East coach Brandon Matich wondered aloud then at the rationale, dismissing each critique: Product of East’s scheme? Beneficiary of an über-talented O-line? “I can’t put [just] anybody back there and have them put up those numbers,” Matich countered. Maybe Warren was simply too short and too heavy for some, being generously listed (in both regards) as 5-foot-10 and 210 pounds then. One legitimate concern was Warren’s academic performance, which Matich conceded was not what it should have been early on, though he argued that neither was it bad enough to have scared off every D-I program.

So Warren went off to Snow, where he continued to produce and to prove that his high school exploits were no ephemeral thing. He topped a thousand yards as a freshman. As a sophomore, he earned NJCAA Offensive Player of the Year honors for amassing 1,435 rushing yards and 15 TDs in just nine games. And just like that, the offers finally came flooding in.

Long before the season was over and all those other programs came calling, though, Warren’s old high school coach put a bug in new-again Utah State coach Gary Andersen’s ear.

“Brandon Matich [was] telling me he thinks the kid is a tremendous player. That holds a lot in my mind,” Andersen said. “When Brandon says that to me, I take a long, hard look at that young man.”


At Wake Forest • 141 yards, 19 carries, 1 TD, 7.4 avg.

Stony Brook • 105 yards, 9 carries, 2 TDs, 11.7 avg.

Meanwhile, Matich’s opinion of Andersen held similar sway for Warren. So much so that when other, perhaps more prestigious options came along, Warren held firm in his commitment: “They were the first ones that believed in me. … [Andersen told] me, ‘We don’t want you, we need you.’ I was like, ‘Daaaaamn.’ It was big.”

Once at USU, Warren had to prove himself again. He got right to work, shedding weight and building endurance for the Aggies’ uptempo offense (he’s listed at 5-8, 215 now), and attempting to fully absorb the playbook. For as self-deprecating as Warren is — he claimed he sometimes has trouble just mastering the steps out of his backfield stance going toward the handoff mesh with Love — his coaches say all they see is someone reaping the rewards of all the work he’s put in.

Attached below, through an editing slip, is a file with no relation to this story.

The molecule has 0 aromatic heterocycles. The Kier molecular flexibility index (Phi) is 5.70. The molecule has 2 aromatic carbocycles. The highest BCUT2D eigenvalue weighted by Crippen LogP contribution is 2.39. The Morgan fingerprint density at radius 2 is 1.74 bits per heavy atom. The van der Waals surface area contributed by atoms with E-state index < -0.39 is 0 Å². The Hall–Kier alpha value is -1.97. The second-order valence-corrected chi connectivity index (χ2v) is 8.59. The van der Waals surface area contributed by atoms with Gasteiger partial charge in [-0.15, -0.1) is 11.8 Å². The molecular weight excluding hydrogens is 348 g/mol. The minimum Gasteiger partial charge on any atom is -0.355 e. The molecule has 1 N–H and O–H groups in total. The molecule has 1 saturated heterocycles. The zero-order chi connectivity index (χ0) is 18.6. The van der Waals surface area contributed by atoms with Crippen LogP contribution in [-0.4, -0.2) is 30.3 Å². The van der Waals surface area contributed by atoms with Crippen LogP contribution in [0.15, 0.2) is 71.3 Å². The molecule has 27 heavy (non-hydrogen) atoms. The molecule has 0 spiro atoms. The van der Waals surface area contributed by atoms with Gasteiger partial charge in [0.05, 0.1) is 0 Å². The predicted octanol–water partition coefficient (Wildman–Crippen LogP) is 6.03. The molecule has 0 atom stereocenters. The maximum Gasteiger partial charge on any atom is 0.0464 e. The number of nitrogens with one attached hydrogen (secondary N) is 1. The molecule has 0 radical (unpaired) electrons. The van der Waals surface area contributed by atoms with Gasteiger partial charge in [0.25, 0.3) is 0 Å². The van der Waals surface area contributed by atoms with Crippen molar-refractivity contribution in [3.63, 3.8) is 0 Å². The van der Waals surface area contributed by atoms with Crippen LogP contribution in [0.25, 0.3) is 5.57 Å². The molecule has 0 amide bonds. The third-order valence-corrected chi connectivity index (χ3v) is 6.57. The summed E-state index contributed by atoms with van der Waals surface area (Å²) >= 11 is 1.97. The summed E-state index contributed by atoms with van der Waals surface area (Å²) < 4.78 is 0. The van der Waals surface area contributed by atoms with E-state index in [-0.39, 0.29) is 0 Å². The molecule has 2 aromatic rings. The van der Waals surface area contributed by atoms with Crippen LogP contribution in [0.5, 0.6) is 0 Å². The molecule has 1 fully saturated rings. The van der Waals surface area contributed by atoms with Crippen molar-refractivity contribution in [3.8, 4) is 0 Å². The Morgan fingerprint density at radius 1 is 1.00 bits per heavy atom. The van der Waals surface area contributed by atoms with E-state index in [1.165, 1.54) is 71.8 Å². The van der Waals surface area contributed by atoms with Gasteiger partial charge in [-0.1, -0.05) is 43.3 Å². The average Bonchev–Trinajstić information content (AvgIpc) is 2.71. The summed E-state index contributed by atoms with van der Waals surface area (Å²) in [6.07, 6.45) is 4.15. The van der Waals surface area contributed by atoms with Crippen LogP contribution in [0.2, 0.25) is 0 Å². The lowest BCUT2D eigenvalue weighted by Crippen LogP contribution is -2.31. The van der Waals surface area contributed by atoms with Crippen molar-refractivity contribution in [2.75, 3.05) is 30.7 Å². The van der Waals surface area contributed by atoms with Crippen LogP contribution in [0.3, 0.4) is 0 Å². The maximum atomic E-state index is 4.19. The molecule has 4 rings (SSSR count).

“The way he practices, the way he went through camp, we see it again on game day,” said running backs coach Stacy Collins. “He plays hard, he practices hard, and it certainly translates.”

Andersen added that the results on the field are simply a reflection of everything that came before.

“I’ve kind of seen the same from him the last couple weeks as I’ve seen from him since he’s been here — just a tireless worker and a very, very good teammate,” he said. “He has high expectations of himself — he has worked extremely hard to reach those goals. … I think he’s grateful to be here.”

That much is not in doubt. Asked what his favorite moment with the team has been thus far, Warren responded more broadly this time.

“Just before this phone call, I’m sitting there staring at my helmet — I see ‘U State’ on my helmet and I’m like, ‘Dang, I really made it here,’” he said. “… My first game, I was like, ‘I’m really putting on a Utah State uniform,’ you know? Every moment — it could be out of the blue, but I’m just so happy to be playing for Utah State.”


• As a senior at East High, rushed for a state-record 3,099 yards and a record-tying 38 touchdowns.

• Named NJCAA Offensive Player of the Year as a sophomore at Snow College, after amassing 1,435 rushing yards and 15 TDs in just nine games.

• In his first two games with Utah State, he has run for 246 yards and three touchdowns on just 28 attempts (8.8 ypc).